Harjes: Yeah, I'm really hesitant to speculate again on it. But it's really hard not to do, because watching what has happened to Rite Aid's shares over the past 22 months -- I think that's the right number -- since Walgreens started talking to the FTC about potentially scooping up some or all of Rite Aid, it is fascinating. Rite Aid's shares are down to about one-third of the level they were before this deal was ever announced. They're down 73% just since the beginning of this year. Right now, they're hovering around $2.25 a share. If you recall, the original deal was for $9 per Rite Aid share, so the market has just completely crippled Rite Aid.

Campbell: Kristine, just to jump in for one quick second because I don't want to forget this point, what's interesting to think about, in that original deal, if you include debt, that deal was worth over $17 billion. So Walgreens was willing to pay, including debts, $17 billion to get its hands on Rite Aid. Now, what's Rite Aid's market cap today?

Harjes: $2.34 billion.

Campbell: $2.34 billion, and they still have half their stores, and they still have their pharmacy benefit manager. So I wonder if there's a little bit of a disconnect. Maybe that's the uncertainty. The uncertainty is, we don't know whether or not the deal will close, and if it doesn't close, you still have Rite Aid as a relatively troubled and highly indebted company.

Harjes: Yeah, they have $7.2 billion in debt. I think, actually, I have learned from being wrong the first time about this, because I'm so intrigued by Rite Aid as a value play right now, but I haven't bought any shares, and I think that actually is the hesitation of, I was wrong about whether or not the FTC would let this go through once. I could be wrong again, even though right now, sitting here looking at it, I'm going to say, I do think this will go through. And even if not, I think Rite Aid is grossly undervalued. But that being said, I still haven't put my money behind it, because I'm looking at this like, well, I understood the situation incorrectly the first time around, so I'm going to try to learn from that and say deals are not done deals until they go through. It's dangerous to try to grab an arbitrage opportunity, especially because if you look at what happens when these deals fall through, the stocks are absolutely crushed. And while it doesn't look like to me that Rite Aid has farther that it could really fall based on the value of the business alone, it could. And who am I to say that won't?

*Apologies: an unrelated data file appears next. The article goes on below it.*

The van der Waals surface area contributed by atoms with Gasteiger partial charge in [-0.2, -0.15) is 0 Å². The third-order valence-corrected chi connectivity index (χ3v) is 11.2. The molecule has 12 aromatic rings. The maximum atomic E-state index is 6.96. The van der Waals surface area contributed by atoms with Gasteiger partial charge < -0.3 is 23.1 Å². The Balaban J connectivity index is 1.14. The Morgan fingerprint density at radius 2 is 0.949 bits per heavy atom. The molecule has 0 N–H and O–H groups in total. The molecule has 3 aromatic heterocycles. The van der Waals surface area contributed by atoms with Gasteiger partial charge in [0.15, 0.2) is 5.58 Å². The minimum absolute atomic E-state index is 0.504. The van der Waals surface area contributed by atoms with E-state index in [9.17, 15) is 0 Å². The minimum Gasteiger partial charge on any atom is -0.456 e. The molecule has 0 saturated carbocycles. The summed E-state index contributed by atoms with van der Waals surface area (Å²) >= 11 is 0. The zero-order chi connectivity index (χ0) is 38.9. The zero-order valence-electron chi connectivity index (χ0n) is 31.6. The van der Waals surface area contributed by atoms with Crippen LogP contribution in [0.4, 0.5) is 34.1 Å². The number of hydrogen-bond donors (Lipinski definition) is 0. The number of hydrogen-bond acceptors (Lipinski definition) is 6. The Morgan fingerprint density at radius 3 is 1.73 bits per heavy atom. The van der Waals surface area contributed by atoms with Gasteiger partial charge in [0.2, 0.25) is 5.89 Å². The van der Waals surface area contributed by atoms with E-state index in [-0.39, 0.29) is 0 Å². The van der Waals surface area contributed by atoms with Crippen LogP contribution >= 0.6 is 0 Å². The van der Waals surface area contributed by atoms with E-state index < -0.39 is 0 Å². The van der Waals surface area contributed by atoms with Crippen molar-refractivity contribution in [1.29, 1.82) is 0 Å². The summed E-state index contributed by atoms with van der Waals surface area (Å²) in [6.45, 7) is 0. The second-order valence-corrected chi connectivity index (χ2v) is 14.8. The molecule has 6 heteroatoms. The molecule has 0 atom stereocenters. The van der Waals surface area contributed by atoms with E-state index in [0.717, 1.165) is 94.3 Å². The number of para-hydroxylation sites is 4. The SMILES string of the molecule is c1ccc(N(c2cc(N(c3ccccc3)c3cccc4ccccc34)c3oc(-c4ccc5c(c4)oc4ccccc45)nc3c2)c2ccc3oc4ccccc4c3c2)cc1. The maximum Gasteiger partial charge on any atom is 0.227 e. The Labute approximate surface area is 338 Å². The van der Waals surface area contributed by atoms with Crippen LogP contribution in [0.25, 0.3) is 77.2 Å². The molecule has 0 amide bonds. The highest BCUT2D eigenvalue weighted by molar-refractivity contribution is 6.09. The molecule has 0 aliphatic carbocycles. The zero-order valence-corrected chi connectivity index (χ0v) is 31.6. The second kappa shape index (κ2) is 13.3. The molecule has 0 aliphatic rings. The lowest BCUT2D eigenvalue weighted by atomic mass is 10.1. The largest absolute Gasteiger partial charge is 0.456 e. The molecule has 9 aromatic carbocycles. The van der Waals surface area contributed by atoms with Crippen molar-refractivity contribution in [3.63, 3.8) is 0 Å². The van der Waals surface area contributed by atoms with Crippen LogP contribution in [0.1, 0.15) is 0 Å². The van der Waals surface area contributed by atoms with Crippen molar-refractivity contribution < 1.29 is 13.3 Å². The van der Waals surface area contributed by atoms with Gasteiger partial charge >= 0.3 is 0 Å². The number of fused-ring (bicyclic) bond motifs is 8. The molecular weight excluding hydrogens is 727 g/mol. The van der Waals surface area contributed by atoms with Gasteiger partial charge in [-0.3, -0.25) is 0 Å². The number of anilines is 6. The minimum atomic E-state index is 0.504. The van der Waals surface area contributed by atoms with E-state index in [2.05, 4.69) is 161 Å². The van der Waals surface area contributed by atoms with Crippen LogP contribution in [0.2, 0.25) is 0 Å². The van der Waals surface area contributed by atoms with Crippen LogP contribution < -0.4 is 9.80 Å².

Campbell: Right. Is this a falling knife or a value trap? Or is this truly a bargain-bin buy? That's the big question. I had a mentor back in the '90s, Kristine, and one of the things that I learned from that mentor was, don't worry too much about the bottom 10% of a move or the top 10% of a move. Focus your attention on that 80% in the middle. So I think investors should basically take a step back and say, "I don't need to be perfect in timing my entry and trying to get to the bottom. Why don't I let this play out a little bit, because it's likely that if it does close, there will be opportunities for me to benefit and make that 80% of the move after, rather than trying to be a hero and stepping up into the uncertainty?"

Harjes: Yeah, I think that's great advice. For investors looking to do that here, take a look at the value of the stores. Consider that Walgreens will be able to cherry-pick the ones that it wants. Also consider that the way in which it will cherry-pick them will have a lot to do with what the FTC says it's allowed to choose as far as the geographical footprint goes. Also, look at its PBM. Rite Aid has EnvisionRx, its pharmacy benefits manager. That's a whole other part of this business that doesn't really get talked about a lot, and I suspect the value of that isn't really being considered in the full market cap of this company.

Campbell: Yeah, Kristine, just to jump in again on that point, because it's a good one, I crunched some numbers on that not that long ago in an article I posted on The Motley Fool, and one of the conclusions I came to is, as a stand-alone company, that EnvisionRx could be worth anywhere between $2.4 and $4 billion on its own, which is intriguing.

Harjes: Interesting. Yeah, I don't think I read that one yet, so I will definitely go ahead to the site and look for it. If anyone listening wants to read it, shoot us an email at industryfocus@fool.com, and I will dig it up and send it along for you.

Kristine Harjes has no position in any of the stocks mentioned. Todd Campbell has no position in any of the stocks mentioned. The Motley Fool recommends CVS Health. The Motley Fool has a disclosure policy.